Coffea arabica Genome
We now know the genes of good coffee. The Coffea arabica (Arabica coffee) genome was released this month, announced at the annual Plant and Animal Genome conference XXV. Arabica coffee is consdiered better quality and is 70% of the world’s coffee. Several years ago, the simpler genome of Coffea canephora was sequenced (a.k.a. robusta), representing the other 30% of the world’s coffee supply.
Coffea arabica leaf. Photo by Ian Street
Coffea arabica is a natural hybrid of C. canephora and C. eugenioides and contains the genomes of both, the result of a rare hybridization event that returned viable seeds. Having two similar genomes can hamper sequencing efforts as highly repetitive sequencings can be hard to distinguish and assign to one genome or the other.
Having a genome, as I said in my post on plant genomes sequenced in 2016, opens genetic possibilities. It is a reference for other individual coffee tree genomes and a start in mapping the diversity of a species as well as the genus. Mapping diversity or having targets to induce diversity by design (with CRISPR or other random chemical mutagenesis) can yield genes resistant to pests, more tolerant of a hotter world, and better suited to various locations – all issues coffee faces today.
Dissent and Innovation Fuel
Arabica has a long history in civilization. Coffee has its origins in what is now Ethiopia. The legend goes that a goat herder named Kaldi noticed his goats spring to life and furiously jumping around after eating the berries from a coffee tree. Somehow, coffee was turned into a drink for humans who noticed it kept them alert and awake and it spread from there, with coffee trees being planted where there was demand for the bitter beverage.
The Islamic world was first to experience widespread coffee drinking with major cultural impact. In 1511, in Mecca, Khair Beg, a local enforcer of mroals and inspector of markets shut down all of the coffee shops as sites of immorality and possibly political dissent. As part of this, coffee was literally put on trial to determine if it was against Islam, an intoxicant akin to alcohol. Beg brought a vessel of coffee beans to the courtroom as several different representatives of Islam heard the evidence and enough clerics were persuaded that it was an intoxicant that it did end up briefly banned by Meccans. Though certainly a beverage with an effect, bans were hard because it clearly did not have the same effects as alcohol on the body.
As you write, work, learn, and engage people coffeehouses, think about the stories that have come out of coffee cups over centuries of consumption.
More objections to gatherings around coffee followed. A century after Khair Beg’s Mecca coffee trial, Sultan Murad IV banned coffee consumption in Istanbul. Murad would personally patrol the streets with a broadsword and decapitate those found in violation of the coffee ban. His successor only gave a beating on first offense, but on second offense, sewed you in a bag and tossed you in the river. It was observed that people in coffee shops drinking coffee could plan, and think, and intelligently stand against the government, unlike those drinking alcohol.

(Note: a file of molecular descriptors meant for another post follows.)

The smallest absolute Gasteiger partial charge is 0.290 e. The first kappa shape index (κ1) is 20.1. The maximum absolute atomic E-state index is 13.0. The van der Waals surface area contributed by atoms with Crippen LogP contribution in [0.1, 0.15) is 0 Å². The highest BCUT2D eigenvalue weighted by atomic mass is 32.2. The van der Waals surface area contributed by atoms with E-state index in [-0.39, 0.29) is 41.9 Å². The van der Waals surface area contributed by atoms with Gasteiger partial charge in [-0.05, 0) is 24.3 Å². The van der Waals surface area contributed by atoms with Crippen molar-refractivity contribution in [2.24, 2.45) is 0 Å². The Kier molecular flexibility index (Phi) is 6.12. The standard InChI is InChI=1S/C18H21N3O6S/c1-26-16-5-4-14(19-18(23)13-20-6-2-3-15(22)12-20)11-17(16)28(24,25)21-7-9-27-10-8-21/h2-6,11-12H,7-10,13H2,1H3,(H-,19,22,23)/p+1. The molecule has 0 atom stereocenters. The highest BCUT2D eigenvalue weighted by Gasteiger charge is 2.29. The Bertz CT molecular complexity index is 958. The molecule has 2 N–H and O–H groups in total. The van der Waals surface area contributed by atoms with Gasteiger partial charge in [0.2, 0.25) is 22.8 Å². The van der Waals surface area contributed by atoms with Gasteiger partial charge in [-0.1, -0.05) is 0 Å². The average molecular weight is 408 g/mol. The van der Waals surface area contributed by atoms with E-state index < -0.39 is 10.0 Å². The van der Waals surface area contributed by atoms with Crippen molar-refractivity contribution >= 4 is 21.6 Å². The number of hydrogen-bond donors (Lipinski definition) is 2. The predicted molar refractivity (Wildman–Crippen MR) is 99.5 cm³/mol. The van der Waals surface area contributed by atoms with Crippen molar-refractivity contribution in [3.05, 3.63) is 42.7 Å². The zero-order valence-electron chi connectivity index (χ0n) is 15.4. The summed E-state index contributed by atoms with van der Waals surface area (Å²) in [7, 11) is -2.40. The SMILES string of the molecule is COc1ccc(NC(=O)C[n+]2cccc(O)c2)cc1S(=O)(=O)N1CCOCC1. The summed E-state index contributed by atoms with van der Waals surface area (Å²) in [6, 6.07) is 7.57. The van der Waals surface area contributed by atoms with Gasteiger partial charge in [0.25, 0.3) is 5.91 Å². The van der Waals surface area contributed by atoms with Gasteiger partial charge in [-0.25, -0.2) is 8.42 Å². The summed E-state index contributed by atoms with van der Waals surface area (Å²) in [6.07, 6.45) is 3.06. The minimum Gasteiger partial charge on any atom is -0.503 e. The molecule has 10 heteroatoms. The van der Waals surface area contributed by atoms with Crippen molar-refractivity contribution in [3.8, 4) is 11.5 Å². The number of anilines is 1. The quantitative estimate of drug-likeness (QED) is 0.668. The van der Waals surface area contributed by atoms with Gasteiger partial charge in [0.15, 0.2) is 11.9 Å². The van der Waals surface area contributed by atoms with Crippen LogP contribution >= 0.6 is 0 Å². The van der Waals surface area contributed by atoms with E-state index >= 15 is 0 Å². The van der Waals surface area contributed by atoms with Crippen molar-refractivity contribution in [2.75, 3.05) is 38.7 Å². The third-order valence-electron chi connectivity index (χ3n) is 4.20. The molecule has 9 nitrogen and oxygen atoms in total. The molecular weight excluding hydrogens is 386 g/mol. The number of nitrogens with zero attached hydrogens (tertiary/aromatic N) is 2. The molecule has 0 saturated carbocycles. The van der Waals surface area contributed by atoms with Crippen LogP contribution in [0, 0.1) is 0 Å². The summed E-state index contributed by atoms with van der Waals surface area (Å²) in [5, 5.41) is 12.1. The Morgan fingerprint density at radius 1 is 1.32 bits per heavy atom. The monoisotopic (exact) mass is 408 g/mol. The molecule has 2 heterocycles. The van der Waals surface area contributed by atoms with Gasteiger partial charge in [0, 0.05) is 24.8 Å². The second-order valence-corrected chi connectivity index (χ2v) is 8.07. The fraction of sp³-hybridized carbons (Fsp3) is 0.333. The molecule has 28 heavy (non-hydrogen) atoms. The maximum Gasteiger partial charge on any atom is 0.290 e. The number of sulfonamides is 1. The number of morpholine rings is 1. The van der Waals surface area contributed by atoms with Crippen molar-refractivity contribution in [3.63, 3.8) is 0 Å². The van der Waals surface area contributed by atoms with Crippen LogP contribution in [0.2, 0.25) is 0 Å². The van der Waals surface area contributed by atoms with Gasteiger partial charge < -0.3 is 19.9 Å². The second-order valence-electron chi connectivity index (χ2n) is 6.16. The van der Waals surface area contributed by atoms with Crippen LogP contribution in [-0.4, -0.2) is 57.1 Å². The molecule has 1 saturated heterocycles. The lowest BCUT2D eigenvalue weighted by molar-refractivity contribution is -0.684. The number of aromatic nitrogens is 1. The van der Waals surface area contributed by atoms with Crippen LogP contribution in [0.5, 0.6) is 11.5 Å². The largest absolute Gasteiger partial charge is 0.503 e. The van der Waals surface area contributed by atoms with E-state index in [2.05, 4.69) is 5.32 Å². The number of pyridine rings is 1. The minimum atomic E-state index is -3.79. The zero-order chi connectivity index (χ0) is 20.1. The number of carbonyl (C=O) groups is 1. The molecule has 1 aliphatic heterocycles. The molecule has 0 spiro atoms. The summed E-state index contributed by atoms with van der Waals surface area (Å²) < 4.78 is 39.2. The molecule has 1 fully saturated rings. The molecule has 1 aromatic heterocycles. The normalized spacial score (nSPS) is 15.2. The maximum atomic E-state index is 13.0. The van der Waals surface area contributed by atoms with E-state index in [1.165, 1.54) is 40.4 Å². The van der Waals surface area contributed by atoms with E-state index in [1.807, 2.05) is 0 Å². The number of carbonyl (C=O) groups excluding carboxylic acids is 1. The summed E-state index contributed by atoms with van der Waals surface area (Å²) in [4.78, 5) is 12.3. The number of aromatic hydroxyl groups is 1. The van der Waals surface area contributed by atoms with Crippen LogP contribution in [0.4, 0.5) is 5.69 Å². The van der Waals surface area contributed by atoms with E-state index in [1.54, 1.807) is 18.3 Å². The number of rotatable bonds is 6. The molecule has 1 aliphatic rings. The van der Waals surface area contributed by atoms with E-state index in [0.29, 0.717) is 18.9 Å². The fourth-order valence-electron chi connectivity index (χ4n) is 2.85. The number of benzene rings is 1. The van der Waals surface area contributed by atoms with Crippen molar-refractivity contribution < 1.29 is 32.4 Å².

Coffee’s spread has been met by skepticism and hostility by the rulers as it spread. An unconfirmed story from the dawn of the 16th century is that Catholic priests were skeptical of coffee, thought it was the devil’s drink, until Pope Clement VIII gave it a Papal blessing.
In 1675, King Charles II of England put in place a coffeehouse shutdown that only lasted 11 days because they were seen as places of dissent against The King. Public backlash made Charles reverse course. People loved their coffee and coffee shops. It fueled not just political ideas, but intellectual developments in science and math as well.
Arguably, coffee tracked the intellectual centers in the Middle East and the West as they developed. Coffee’s domestication date in Ethiopia isn’t known. It spread from Ethiopia into the intellectual culture of the Middle-Ages Middle East, and was there relatively early during Europe’s Enlightenment era. Coffee remains popular, of course, but it is also facing challenges from climate change, coffee rust, and insect pests able to get around the caffeine that is part of a coffee tree’s chemical defenses.
The next time you are in a local coffee shop, even a Starbucks, think about the legacy of coffee as you talk with friends, or maybe even a stranger. As you write, work, learn, and engage people at modern coffeehouses, think about the stories that have come out of coffee cups over centuries of consumption. Think how it’s been a long symbol of intelligent dissent by the people against those in power.
I got inspired to write this post by this episode of The Futility Closet Podcast. If you like quirky and wild stories from history, it’s well worth a listen.
03/01/2017 – This post has been updated to correct typos and clarify sentences.
One thought on “Inside The Coffee Bean”
I’m fan of Kaldi. But, didn’t know the story.